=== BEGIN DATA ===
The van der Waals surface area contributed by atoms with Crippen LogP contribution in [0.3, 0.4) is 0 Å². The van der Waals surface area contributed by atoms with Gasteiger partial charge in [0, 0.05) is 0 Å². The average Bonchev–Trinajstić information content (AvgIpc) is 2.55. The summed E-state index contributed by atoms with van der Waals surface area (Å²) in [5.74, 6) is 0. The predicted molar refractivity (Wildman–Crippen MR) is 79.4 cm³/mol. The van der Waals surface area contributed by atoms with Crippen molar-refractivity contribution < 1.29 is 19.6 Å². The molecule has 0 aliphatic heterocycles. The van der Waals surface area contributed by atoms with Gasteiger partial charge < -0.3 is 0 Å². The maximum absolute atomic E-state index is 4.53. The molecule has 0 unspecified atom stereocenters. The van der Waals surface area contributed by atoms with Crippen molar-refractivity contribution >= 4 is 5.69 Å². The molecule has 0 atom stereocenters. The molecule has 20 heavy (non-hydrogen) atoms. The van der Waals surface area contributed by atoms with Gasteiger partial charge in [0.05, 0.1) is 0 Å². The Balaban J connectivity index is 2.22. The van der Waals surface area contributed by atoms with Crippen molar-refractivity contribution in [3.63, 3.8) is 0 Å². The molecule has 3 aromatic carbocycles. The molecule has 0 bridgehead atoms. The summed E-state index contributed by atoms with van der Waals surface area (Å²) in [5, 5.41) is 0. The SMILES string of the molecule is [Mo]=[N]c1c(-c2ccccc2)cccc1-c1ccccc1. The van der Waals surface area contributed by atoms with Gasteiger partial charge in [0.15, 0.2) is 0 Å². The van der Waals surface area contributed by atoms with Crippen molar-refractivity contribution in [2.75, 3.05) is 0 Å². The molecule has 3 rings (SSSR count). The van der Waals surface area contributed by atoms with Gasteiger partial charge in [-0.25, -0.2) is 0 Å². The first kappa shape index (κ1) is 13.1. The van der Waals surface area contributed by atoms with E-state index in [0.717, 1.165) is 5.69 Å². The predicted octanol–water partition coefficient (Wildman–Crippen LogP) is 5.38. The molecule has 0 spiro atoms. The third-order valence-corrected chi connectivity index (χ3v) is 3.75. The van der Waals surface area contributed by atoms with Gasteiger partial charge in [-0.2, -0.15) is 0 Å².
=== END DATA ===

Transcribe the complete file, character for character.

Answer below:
The van der Waals surface area contributed by atoms with Crippen LogP contribution in [0.3, 0.4) is 0 Å². The van der Waals surface area contributed by atoms with Gasteiger partial charge in [0, 0.05) is 0 Å². The average Bonchev–Trinajstić information content (AvgIpc) is 2.55. The summed E-state index contributed by atoms with van der Waals surface area (Å²) in [5.74, 6) is 0. The predicted molar refractivity (Wildman–Crippen MR) is 79.4 cm³/mol. The van der Waals surface area contributed by atoms with Crippen molar-refractivity contribution < 1.29 is 19.6 Å². The molecule has 0 aliphatic heterocycles. The van der Waals surface area contributed by atoms with Gasteiger partial charge < -0.3 is 0 Å². The maximum absolute atomic E-state index is 4.53. The molecule has 0 unspecified atom stereocenters. The van der Waals surface area contributed by atoms with Crippen molar-refractivity contribution >= 4 is 5.69 Å². The molecule has 0 atom stereocenters. The molecule has 20 heavy (non-hydrogen) atoms. The van der Waals surface area contributed by atoms with Gasteiger partial charge in [0.05, 0.1) is 0 Å². The Balaban J connectivity index is 2.22. The van der Waals surface area contributed by atoms with Crippen molar-refractivity contribution in [3.63, 3.8) is 0 Å². The molecule has 3 aromatic carbocycles. The molecule has 0 bridgehead atoms. The summed E-state index contributed by atoms with van der Waals surface area (Å²) in [5, 5.41) is 0. The SMILES string of the molecule is [Mo]=[N]c1c(-c2ccccc2)cccc1-c1ccccc1. The van der Waals surface area contributed by atoms with Gasteiger partial charge in [0.15, 0.2) is 0 Å². The van der Waals surface area contributed by atoms with Crippen molar-refractivity contribution in [2.75, 3.05) is 0 Å². The molecule has 3 rings (SSSR count). The van der Waals surface area contributed by atoms with Gasteiger partial charge in [-0.25, -0.2) is 0 Å². The first kappa shape index (κ1) is 13.1. The van der Waals surface area contributed by atoms with E-state index in [0.717, 1.165) is 5.69 Å². The predicted octanol–water partition coefficient (Wildman–Crippen LogP) is 5.38. The molecule has 0 spiro atoms. The third-order valence-corrected chi connectivity index (χ3v) is 3.75. The van der Waals surface area contributed by atoms with Gasteiger partial charge in [-0.2, -0.15) is 0 Å².